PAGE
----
dapperQ’s First Fashion Show

So once there was this gay dude named Jahn Hall and this straight dude named Kurt Uhlendorf who, between ’em, had decades of experience in the fashion industry. Just months after launching a company called Brooklyn Dry Goods that sells vintage menswear, they decided to co-produce dapperQ’s first fashion show concurrent with the Gay Old Opry — a brainchild of Gina Mamone’s RiotGrrrl Ink.

Pictured below styling Becca Blackwell, Kurt (left) and Jahn (right) spent hours fitting us, sourcing clothes, styling us and recruiting their friends to do free hair and make-up for our show. For Jahn, it was a chance to bridge the lack of unity between gay boys and us. And to expand definitions of queer fashion. As a straight man, it was a chance for Kurt to show solidarity with his many queer friends and to bring his skills to advancing queer pride. Before we walked, Kurt shared with the group how moved he was to hear the fashion challenges shared by those of us who transgress men’s fashion. Throughout the project I was blown away by their generosity of spirit.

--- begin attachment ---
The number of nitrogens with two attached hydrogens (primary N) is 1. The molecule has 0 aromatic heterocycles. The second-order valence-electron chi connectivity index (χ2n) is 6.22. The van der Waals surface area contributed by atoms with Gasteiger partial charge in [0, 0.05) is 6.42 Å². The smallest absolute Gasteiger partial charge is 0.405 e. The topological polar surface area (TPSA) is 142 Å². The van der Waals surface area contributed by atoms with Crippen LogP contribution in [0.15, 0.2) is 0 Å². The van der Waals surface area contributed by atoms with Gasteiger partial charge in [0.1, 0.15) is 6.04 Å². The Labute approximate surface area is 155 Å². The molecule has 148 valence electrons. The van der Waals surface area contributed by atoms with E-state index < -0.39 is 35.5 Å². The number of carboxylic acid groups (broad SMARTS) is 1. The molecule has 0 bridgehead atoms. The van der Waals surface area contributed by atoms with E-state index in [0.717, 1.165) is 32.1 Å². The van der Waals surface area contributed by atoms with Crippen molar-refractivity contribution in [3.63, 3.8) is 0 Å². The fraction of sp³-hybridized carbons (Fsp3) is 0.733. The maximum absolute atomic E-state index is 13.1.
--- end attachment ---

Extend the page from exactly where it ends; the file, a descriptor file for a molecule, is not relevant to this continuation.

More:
As these photos by Syd London confirm, our sixteen models were dressed to the nines. The theme: American matinee idols of the past. Bow-ties and contrasting flannels were everywhere. Me and my gal, Shannon Lynch, lead the photo line-up. Included? Sinclair Sexsmith, Drae Campbell, Calvin Rey, Niki Cutler, Rachel Feldman, Paris Harris, Geri Klein, Dru Levasseur, Leah Robinson (pictured right), Ariel Speedwagon, KS Stevens, Nic Switch and Cal Trumann. What these photos only hint at was the camradarie and the sense of purpose we shared in representing for dapperQ’s everywhere. Some folks might be confused or judgmental about these images of transgressive men’s fashion, but few can deny the intentionality. We don’t look this way by accident or because we can’t do any better. In fact, we’ve got wildly talented allies from the fashion industry who recognize our transgressions as cutting-edge and want to both support and be aligned with what we represent.

Here, Makeup/Image Artist Kellie Muse brings out the best in Dru.

Below, menswear designer John Tee, who volunteered with Auston Bkorkman (openly trans co-founder of a clothing line called Sir New York), perfects a cuff for Cal Trumann.

Jahn is also a leading fashion photographer and we are in the process of producing portraits he captured of each model at the event as well as how-to videos that explain how our readers can knowledgeably reproduce some of the looks Brooklyn Dry Goods created with us.

My profound thanks to all who participated!

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